Maternal instinct protects brain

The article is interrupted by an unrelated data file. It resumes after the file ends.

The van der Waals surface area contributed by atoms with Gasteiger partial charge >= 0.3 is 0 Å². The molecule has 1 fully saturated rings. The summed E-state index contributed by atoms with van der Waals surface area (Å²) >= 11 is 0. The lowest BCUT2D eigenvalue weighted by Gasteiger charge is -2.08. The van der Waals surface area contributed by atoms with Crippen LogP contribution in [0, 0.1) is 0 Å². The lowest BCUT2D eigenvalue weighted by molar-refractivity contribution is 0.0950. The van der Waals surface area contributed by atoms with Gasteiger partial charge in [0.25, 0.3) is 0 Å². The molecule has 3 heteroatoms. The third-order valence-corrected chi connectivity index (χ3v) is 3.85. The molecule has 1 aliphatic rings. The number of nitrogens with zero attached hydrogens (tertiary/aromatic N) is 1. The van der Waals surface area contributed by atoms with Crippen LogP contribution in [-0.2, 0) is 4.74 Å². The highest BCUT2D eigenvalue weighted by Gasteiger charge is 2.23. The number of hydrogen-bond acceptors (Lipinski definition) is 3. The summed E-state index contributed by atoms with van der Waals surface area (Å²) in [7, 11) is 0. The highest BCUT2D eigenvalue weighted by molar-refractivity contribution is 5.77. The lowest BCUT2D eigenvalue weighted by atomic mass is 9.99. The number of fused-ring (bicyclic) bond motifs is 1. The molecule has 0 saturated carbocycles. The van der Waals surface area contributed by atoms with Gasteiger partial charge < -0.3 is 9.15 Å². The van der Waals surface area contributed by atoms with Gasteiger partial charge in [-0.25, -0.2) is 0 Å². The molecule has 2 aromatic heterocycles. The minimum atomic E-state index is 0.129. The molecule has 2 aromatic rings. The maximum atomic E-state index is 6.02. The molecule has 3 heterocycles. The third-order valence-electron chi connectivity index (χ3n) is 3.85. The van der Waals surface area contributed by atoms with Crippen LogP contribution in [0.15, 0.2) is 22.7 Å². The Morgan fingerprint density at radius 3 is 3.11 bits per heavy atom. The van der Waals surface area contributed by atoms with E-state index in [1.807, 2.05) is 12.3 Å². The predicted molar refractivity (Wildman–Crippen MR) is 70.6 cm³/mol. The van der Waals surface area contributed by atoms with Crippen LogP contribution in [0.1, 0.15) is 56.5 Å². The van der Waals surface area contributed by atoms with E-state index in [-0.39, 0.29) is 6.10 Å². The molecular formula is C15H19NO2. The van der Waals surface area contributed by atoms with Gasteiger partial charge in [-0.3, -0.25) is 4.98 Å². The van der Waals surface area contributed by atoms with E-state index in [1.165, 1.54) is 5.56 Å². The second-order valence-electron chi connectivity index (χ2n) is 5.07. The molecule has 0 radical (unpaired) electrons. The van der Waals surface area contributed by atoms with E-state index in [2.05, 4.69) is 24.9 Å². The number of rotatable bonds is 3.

Researchers have discovered that a chemical released at the time of birth plays a major role in protecting a newborn's brain. Writing in this weeks Science, Roman Tyzio and colleagues found that the hormone oxytocin, which is produced by a mother's brain to make her uterus contract and push out a baby, turns an excitatory nerve transmitter into an inhibitory one inside the baby's brain. This reduces the activity of the foetal neurones, cutting the brain's oxygen requirements and protecting the nervous system from injury during the birth process. The researchers studied pregnant rats and tested the response of their offspring to the transmitter chemical GABA, which usually excites foetal nerve cells. When they added oxytocin, the brain cells stopped being excited by GABA and were instead switched off by it. But when the researchers gave a drug to block oxytocin receptors the effect went away, and the nerve cells were much more susceptible to damage due to oxygen-deprivation. It's tempting to suggest that it might be possible to use this method to protect the brains of premature infants from problems such as cerebral palsy.